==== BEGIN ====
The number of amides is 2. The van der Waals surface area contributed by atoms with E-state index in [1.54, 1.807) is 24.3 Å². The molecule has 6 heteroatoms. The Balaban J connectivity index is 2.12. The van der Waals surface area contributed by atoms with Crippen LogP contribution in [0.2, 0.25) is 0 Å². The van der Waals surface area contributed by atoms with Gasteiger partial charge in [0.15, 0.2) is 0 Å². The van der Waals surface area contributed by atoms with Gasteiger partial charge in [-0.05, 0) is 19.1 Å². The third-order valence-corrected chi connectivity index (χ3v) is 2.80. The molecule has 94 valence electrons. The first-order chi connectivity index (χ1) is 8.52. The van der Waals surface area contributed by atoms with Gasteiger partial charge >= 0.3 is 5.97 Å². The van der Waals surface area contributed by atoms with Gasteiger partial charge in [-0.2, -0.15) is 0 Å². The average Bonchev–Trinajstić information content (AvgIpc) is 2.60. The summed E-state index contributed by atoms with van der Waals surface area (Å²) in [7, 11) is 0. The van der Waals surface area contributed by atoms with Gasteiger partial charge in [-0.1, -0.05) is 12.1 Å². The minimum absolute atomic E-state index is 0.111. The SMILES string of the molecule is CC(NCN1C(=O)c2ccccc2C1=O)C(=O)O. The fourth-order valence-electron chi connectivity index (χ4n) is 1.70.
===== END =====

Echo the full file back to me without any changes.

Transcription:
The number of amides is 2. The van der Waals surface area contributed by atoms with E-state index in [1.54, 1.807) is 24.3 Å². The molecule has 6 heteroatoms. The Balaban J connectivity index is 2.12. The van der Waals surface area contributed by atoms with Crippen LogP contribution in [0.2, 0.25) is 0 Å². The van der Waals surface area contributed by atoms with Gasteiger partial charge in [0.15, 0.2) is 0 Å². The van der Waals surface area contributed by atoms with Gasteiger partial charge in [-0.05, 0) is 19.1 Å². The third-order valence-corrected chi connectivity index (χ3v) is 2.80. The molecule has 94 valence electrons. The first-order chi connectivity index (χ1) is 8.52. The van der Waals surface area contributed by atoms with Gasteiger partial charge >= 0.3 is 5.97 Å². The van der Waals surface area contributed by atoms with Gasteiger partial charge in [-0.2, -0.15) is 0 Å². The average Bonchev–Trinajstić information content (AvgIpc) is 2.60. The summed E-state index contributed by atoms with van der Waals surface area (Å²) in [7, 11) is 0. The van der Waals surface area contributed by atoms with Gasteiger partial charge in [-0.1, -0.05) is 12.1 Å². The minimum absolute atomic E-state index is 0.111. The SMILES string of the molecule is CC(NCN1C(=O)c2ccccc2C1=O)C(=O)O. The fourth-order valence-electron chi connectivity index (χ4n) is 1.70.